We Do Have a Legal Recourse to Defend Christmas Attacks

Christmas is officially recognized as a secular holiday by the federal government and the following decision in 1999 by US District Court Judge Susan Dlott has been upheld after an appeal. Therefore any lawsuit (or threats of lawsuit) brought against any business or government entity can be dismissed based on this ruling.

However, some businesses and government entities would rather not stand up for Christmas as either a secular or religious holiday. The following video shows one man’s stance against the edict by the New York City Transportation Authority banning Christmas in their buildings.

The following excerpt outlines the court decision which was rendered in the form of a poem.

David DeGerolamo

“Isn’t There Anyone Who Knows What Christmas (the 2010 legal holiday) is All About?”

While the Christmas religious observance is centuries old, a federal Christmas holiday was not recognized until 1870. More surprising, the constitutionality of the legal holiday was not challenged until 1999. In her decision in Ganulin v. United States (ultimately supported by the U.S. Court of Appeals and the Supreme Court), District Court Judge Susan J. Dlott concludes that a Christmas federal holiday does not violate the First Amendment of our Constitution: “By giving federal employees a paid vacation day on Christmas, the government is doing no more than recognizing the cultural significance of the holiday.”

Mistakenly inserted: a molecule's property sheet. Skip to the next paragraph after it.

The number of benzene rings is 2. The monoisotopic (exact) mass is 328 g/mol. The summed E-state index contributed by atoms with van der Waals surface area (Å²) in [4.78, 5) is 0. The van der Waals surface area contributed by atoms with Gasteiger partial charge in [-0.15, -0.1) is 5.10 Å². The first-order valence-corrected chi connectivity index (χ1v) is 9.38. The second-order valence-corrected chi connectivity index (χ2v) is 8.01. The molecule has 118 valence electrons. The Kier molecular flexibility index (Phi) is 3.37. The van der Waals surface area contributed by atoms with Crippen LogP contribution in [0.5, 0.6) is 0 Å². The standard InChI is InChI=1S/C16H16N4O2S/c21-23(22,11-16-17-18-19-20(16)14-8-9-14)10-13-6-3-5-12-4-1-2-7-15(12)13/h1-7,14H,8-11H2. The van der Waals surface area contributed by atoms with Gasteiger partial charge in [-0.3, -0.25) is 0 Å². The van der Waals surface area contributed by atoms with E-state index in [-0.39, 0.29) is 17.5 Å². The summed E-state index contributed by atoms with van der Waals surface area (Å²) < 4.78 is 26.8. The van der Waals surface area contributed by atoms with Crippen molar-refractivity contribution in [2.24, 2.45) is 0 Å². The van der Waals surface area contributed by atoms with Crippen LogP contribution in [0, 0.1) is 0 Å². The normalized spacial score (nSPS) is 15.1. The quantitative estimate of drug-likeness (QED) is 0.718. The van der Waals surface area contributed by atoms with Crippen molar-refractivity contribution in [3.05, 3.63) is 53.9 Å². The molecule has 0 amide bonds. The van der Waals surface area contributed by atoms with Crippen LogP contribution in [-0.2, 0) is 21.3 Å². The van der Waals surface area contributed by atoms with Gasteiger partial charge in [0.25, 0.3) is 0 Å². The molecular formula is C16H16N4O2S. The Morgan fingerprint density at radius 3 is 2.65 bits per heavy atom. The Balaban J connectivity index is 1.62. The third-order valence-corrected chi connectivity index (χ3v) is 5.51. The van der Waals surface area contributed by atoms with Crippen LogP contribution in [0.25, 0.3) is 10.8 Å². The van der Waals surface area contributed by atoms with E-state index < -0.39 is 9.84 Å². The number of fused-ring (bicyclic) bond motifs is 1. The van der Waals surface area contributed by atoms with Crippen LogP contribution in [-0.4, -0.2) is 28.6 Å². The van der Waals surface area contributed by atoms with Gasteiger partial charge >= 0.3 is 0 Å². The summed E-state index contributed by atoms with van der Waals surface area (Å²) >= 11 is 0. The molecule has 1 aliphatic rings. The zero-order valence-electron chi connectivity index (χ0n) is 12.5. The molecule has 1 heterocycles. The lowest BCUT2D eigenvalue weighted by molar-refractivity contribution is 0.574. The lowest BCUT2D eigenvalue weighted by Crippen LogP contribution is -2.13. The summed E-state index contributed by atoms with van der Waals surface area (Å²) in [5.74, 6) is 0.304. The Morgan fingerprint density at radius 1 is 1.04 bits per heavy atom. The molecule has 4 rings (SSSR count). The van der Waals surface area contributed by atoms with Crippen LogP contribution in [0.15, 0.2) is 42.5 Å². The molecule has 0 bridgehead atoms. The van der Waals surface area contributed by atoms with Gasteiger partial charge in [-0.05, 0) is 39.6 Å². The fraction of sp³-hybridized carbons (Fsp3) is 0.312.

Judge Dlott’s appreciation of the cultural significance of Christmas is most clearly illustrated, not by her formal decision, but by her Dr. Seuss-inspired poem:

The court will address
Plaintiff’s seasonal confusion
Erroneously believing Christmas
Merely a religious intrusion.

Whatever the reason
Constitutional or other
Christmas is not
An act of Big Brother!

Christmas is about joy
And giving and sharing
It is about the child within us
It is mostly about caring!

One is never jailed
For not having a tree
For not going to church
For not spreading glee!

The court will uphold
Seemingly contradictory clauses
Decreeing “The Establishment” and “Santa”
Both worthwhile “Claus(es)”!

We are all better for Santa
The Easter Bunny too
And maybe the Great Pumpkin
To name just a few!

An extra day off
Is hardly high treason
It may be spent as you wish
Regardless of reason.

The court having read
The lessons of Lynch
Refuses to play
The role of the Grinch!

There is room in this country
And in all our hearts too
For different convictions
And a day off too!

The ditty actually lays out the judge’s legal reasoning.

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